Technology Processor (WTP) and Deckman for Windows (DfW) tactical software.
The Sailmath WTP offers data rates up to 10 times faster than other
instrument processors. Its core design function is to increase accuracy of
information in even the most sophisticated systems. As such, WTP can
generally be found integrated with B&G systems on the majority of Americas
Cup yachts, Volvo Round The World boats and winning Grand Prix race boats.

* An attempt is being made to develop a sport boat racing circuit in
Southern California in 2005 comprised of Melges, Cheetahs, Martin 243,
Magic 25, Vipers, Antrim/Ultimates, ex-Ultimate 30s, and similar boats. For
more information:

Canadian and U.S. rescue forces co-operated 360 kilometres off Canada's
west coast Tuesday to pluck two sailors from their boat as it foundered in
rough seas. A U.S. Coast Guard helicopter was able to hoist the two sailors
to safety. "There was no indication why they activated their emergency
equipment in the first place. Probably because the weather was pretty
crappy . . . and they were concerned the boat was going to sink. At no time
did they say they were taking on water other than they'd had some hull
damage," Canadian Coast Guard officer Matt Thirkell said. "I guess their
engine had failed." The two men had set sail to Victoria from Hawaii when
their 17-metre boat became overwhelmed by gusty winds and high waves. Yahoo
News, full story:

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(Letters selected for publication must include the writer's name and may be
edited for clarity or space - 250 words max. This is not a chat room nor a
bulletin board - you only get one letter per subject, so give it your best
shot and don't whine if others disagree.)

* From Chris Boome: I ran across this interesting federal tax law change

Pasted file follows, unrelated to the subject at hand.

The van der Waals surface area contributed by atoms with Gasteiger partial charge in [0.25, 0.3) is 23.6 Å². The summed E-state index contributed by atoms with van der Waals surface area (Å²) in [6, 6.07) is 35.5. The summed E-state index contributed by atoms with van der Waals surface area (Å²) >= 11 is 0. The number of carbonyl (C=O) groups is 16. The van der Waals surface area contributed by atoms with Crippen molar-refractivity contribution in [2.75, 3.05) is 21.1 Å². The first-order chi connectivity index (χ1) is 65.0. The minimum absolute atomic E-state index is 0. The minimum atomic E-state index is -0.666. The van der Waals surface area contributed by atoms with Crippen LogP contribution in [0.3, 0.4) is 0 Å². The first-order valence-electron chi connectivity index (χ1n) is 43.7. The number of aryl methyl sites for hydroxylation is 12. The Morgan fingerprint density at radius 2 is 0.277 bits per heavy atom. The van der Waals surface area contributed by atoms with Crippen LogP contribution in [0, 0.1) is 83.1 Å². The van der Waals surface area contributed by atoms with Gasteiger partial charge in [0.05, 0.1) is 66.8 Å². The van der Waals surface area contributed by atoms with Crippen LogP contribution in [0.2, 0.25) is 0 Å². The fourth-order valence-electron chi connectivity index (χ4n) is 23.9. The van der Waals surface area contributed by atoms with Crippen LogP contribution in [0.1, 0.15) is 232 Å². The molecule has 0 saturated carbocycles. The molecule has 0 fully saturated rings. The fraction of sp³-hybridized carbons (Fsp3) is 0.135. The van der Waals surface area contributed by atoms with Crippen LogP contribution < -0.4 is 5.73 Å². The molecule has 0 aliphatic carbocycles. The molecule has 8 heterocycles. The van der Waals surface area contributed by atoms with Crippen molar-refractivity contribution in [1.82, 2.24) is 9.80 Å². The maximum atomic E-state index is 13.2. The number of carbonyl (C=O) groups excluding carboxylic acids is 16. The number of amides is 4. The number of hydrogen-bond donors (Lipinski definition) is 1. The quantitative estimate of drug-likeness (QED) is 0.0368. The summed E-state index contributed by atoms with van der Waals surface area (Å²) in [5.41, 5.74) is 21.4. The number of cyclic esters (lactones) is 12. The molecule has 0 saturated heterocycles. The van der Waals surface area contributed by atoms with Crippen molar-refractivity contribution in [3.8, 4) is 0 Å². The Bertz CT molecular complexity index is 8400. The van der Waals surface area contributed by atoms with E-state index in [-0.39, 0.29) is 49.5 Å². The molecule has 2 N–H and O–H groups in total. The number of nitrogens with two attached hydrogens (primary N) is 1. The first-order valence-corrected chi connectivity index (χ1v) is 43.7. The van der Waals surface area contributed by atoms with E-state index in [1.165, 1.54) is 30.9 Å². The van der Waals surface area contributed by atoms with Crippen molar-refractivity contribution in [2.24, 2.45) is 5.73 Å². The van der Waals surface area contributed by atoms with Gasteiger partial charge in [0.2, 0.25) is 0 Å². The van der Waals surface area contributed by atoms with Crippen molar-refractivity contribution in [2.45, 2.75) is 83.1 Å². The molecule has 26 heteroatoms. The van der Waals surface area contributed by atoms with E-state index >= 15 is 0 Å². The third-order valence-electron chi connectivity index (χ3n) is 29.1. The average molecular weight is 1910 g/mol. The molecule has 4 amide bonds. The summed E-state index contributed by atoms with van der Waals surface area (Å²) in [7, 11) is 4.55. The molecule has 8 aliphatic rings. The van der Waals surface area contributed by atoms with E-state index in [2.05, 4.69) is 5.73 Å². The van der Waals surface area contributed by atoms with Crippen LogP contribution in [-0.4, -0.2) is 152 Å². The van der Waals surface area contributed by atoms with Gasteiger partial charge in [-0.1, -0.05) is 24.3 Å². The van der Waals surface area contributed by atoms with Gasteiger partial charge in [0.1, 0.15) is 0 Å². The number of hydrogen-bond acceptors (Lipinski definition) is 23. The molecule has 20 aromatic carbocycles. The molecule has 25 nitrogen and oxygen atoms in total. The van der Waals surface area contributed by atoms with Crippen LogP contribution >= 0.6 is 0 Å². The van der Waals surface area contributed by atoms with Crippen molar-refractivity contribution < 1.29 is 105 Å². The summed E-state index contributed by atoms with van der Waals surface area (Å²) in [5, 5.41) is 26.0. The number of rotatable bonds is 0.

that was just signed into law this week ... if someone is thinking about
donating a boat, better to do it in 2004! Under current law, donors
generally can deduct fair market value for donating items such as cars,
boats and planes. But under the new legislation, if the donated item is
sold by the charity, the donor's deduction generally will be limited to the
gross proceeds from that sale. Taxpayers also will have to get a
"contemporaneous" written acknowledgment from the charity. The new
provision, effective for donations made after the end of the year, applies
when the claimed value exceeds $500. -

* From John Glynn: Here's an idealistic idea for those of us wanting to
watch sailing on TV (and the sponsors who bemoan the lack of coverage).
Rather than pour $100 million into the boat/team end of an America's Cup
campaign, put $50 million into the boat/team, and earmark the other $50
million for TV ad spot buying (call it the "sponsor satisfaction" part of
the budget). Then watch the networks line up to cover sailing. But the
people controlling the cup these days have the ball, and they want to play
with it. It's all about the purity of the racing. And we as sailors are
always tempted by new sails, new masts, a second hull, more carbon fiber,
you name it. Would you as a sponsor be willing to let a billionaire go play
with your money for limited return?

* From Bob Hofmann (re Mark Michaelsen comment in 'Butt 1693 comparing the
AC to F1): I don't know how many sailors are interested in auto racing, but
since Mark brought it up, his point about costs is well taken, however
there are only 10 teams in F1 not 36, and they field two cars per team plus
one backup car for each race. (If both cars happened to not be running at
the start, the team would have to decide which driver gets the spare car)